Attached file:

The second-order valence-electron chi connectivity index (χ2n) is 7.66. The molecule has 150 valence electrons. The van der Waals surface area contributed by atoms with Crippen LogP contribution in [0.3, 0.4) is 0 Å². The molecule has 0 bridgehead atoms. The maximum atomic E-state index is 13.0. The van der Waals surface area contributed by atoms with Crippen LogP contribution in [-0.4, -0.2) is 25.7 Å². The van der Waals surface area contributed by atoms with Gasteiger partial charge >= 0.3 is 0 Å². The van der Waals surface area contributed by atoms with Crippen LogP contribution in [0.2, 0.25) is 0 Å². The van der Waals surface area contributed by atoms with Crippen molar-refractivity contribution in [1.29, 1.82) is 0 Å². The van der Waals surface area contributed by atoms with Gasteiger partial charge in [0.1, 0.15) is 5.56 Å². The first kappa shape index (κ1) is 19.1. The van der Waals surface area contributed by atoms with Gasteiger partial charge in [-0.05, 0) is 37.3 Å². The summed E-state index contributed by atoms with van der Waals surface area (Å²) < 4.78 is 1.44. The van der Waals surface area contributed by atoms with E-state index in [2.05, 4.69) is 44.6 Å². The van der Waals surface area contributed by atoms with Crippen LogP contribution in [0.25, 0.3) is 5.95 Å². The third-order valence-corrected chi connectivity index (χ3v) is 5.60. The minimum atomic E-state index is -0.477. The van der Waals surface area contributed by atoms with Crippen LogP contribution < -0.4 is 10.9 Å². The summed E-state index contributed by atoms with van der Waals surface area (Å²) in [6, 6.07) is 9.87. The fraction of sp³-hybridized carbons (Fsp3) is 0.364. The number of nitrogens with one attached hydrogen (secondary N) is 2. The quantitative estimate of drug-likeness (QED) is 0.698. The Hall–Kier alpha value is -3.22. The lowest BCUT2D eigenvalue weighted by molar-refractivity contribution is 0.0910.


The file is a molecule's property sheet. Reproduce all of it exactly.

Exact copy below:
The second-order valence-electron chi connectivity index (χ2n) is 7.66. The molecule has 150 valence electrons. The van der Waals surface area contributed by atoms with Crippen LogP contribution in [0.3, 0.4) is 0 Å². The molecule has 0 bridgehead atoms. The maximum atomic E-state index is 13.0. The van der Waals surface area contributed by atoms with Crippen LogP contribution in [-0.4, -0.2) is 25.7 Å². The van der Waals surface area contributed by atoms with Gasteiger partial charge >= 0.3 is 0 Å². The van der Waals surface area contributed by atoms with Crippen LogP contribution in [0.2, 0.25) is 0 Å². The van der Waals surface area contributed by atoms with Crippen molar-refractivity contribution in [1.29, 1.82) is 0 Å². The van der Waals surface area contributed by atoms with Gasteiger partial charge in [0.1, 0.15) is 5.56 Å². The first kappa shape index (κ1) is 19.1. The van der Waals surface area contributed by atoms with Gasteiger partial charge in [-0.05, 0) is 37.3 Å². The summed E-state index contributed by atoms with van der Waals surface area (Å²) < 4.78 is 1.44. The van der Waals surface area contributed by atoms with E-state index in [2.05, 4.69) is 44.6 Å². The van der Waals surface area contributed by atoms with Crippen LogP contribution in [0.25, 0.3) is 5.95 Å². The third-order valence-corrected chi connectivity index (χ3v) is 5.60. The minimum atomic E-state index is -0.477. The van der Waals surface area contributed by atoms with Crippen LogP contribution < -0.4 is 10.9 Å². The summed E-state index contributed by atoms with van der Waals surface area (Å²) in [6, 6.07) is 9.87. The fraction of sp³-hybridized carbons (Fsp3) is 0.364. The number of nitrogens with one attached hydrogen (secondary N) is 2. The quantitative estimate of drug-likeness (QED) is 0.698. The Hall–Kier alpha value is -3.22. The lowest BCUT2D eigenvalue weighted by molar-refractivity contribution is 0.0910.